Using Doppler Shift and Time Stations to Detect Solar Flares

A WWV Time Code Generator (photo taken at WWV in Fort Collins, Colorado)

Many thanks to SWLing Post contributors, Troy Riedel and Jock Elliott, for sharing the following post from

A NEW WAY TO DETECT SOLAR FLARES: Around the world, ham radio operators are experimenting with a new way to detect solar flares–the Doppler Shift method. Brian Curtis of Sault Ste Marie, Michigan, demonstrated the technique on June 20th when the sun produced a powerful X1.1-class solar flare:

Image by Brian Curtis

“I monitor the frequency and field strength of Canada’s CHU time station transmitting at 7850 KHz,” explains Curtis. “During the X-class flare event, I was able to detect the Doppler shift of the station’s carrier frequency (green plot). It shifted by 5 Hz, which is a small change, but very obvious!”

When radiation from a solar flare hits Earth’s atmosphere, it ionizes the air, temporarily boosting the thickness of our planet’s ionosphere. Any radio station skipping off the ionosphere will suddenly find its frequency Doppler shifted (because its reflection point is moving). Shortwave stations such as WWVWWVH, and CHU transmit carriers with atomic-clock grade frequency stability, so they are perfect sources for Doppler monitoring.

Sudden changes in the ionosphere caused by flares or even sunrise/sunset can Doppler shift the frequency of stations like WWV. Image credit: Collins et al (2021) [Original image via HamSci and]

“I have been monitoring radio stations for decades, noting sudden changes in signal strength as a means of monitoring space weather events,” says Curtis. “It is only fairly recently (~4 months) that I started to experiment with monitoring the Doppler shift of HF stations. The June 20th X-class flare event is by far the most dramatic that I have witnessed thus far.”

Would you like to detect solar flares this way? The HamSCI citizen science program has developed a Personal Space Weather Station specifically for Doppler shift measurements. This technique can also be used to study solar eclipsesearthquakes and tsunamis, and much more.

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5 thoughts on “Using Doppler Shift and Time Stations to Detect Solar Flares


    I was in the special services in the 1960s, and we used phase-shift monitoring techniques (doppler) to detect various anomalies affecting the ionosphere. One of the stations used was GBR at Rugby, UK, transmitting at 16 kHz, others in Japan. One such “anomaly” might be a rocket booster traveling through the ionosphere along or through the path of the received signal, altering the phase of the received signal. You might guess what another atmospheric disturbance might be in the 1960s… Phase shifts were recorded 24/7 on drum helicorders (those drums and pens you see recording earthquakes).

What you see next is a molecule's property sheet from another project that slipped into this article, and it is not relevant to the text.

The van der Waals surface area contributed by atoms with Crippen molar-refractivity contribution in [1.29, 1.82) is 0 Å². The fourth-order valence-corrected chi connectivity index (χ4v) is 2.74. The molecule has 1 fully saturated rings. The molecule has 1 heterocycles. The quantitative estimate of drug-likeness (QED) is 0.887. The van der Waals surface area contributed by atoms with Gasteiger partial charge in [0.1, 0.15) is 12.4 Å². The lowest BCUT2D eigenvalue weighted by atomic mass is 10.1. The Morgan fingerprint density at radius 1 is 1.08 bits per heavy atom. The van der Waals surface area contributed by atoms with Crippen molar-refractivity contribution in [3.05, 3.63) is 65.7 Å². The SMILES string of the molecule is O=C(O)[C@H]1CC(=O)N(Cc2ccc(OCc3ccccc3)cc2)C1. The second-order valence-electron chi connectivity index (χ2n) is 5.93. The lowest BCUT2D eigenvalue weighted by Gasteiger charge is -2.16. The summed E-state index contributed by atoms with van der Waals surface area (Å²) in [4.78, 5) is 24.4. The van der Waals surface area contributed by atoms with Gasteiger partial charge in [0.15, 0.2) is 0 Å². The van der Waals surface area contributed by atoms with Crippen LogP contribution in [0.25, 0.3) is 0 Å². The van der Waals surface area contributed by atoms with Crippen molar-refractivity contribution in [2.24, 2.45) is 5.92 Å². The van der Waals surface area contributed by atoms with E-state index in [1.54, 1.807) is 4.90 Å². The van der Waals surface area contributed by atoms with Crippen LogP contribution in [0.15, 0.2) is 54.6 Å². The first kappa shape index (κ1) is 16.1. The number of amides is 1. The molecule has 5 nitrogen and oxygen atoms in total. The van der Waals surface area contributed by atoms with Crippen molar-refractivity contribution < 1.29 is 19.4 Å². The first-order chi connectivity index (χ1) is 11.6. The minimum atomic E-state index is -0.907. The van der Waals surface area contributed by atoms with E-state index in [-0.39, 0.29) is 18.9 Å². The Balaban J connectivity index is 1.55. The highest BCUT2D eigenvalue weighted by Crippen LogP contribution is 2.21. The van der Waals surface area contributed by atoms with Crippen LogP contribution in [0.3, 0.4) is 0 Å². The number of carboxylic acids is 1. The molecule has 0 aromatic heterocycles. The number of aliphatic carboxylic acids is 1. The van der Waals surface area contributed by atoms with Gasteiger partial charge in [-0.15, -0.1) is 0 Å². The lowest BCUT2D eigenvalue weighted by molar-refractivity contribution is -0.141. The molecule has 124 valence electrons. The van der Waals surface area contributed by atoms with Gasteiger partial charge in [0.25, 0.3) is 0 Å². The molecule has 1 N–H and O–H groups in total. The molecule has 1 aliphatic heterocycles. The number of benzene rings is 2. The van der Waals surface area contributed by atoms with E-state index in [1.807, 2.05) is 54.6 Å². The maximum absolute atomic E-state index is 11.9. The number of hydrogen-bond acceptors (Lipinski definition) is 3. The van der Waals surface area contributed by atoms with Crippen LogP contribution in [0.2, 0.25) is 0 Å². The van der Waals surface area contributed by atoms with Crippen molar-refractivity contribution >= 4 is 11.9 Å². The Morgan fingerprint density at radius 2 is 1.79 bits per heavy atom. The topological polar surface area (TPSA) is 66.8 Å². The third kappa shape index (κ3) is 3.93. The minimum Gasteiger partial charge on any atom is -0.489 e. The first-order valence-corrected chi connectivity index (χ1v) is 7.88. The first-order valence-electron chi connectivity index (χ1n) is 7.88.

This is fascinating stuff.

    More on the Rugby station:

    For the technically inclined:

    Bill WE7W

  2. Burt Fsiher

    I am guessing that having your signal strength taking a 30 dB dump is what caused the receiver to not lock on to the transmitting frequency. The frequency measurement is low quality with such a weak signal during that 45-minute period.

  3. mangosman

    The Doppler effect is best demonstrated by siren from a passing emergency vehicle. The pitch increases as the vehicle is coming towards you, is its original frequency when it is in front of you and decreases when is is moving away. The frequency shift is determined by the speed of approach or departing. The theory is that the waves are compressed when the vehicle is approaching and expanded as it moves away.
    This matches your varying path lengths in your explanation above.
    Lastly I congratulate all the researchers for doing real citizen science, like in the beginning of radio,

    The advantage of this approach is a little like the difference between AM and FM. Frequency modulation detects frequency shifts from the centre frequency and provided the signal is strong enough provides a noise free result. Amplitude Modulation would have to use the weakening of the signal the further it travels. The result is subject to noise making detection harder.

    1. Burt Fsiher

      Mildly interested, but not related to the data shown in the chart. A frequency change of 5 Hz at 7.8 MHz is negligible as far as a Doppler shift. The data shown is illustrating loss of signal and the author’s receiver is not able to lock on to the incoming signal during that blackout.


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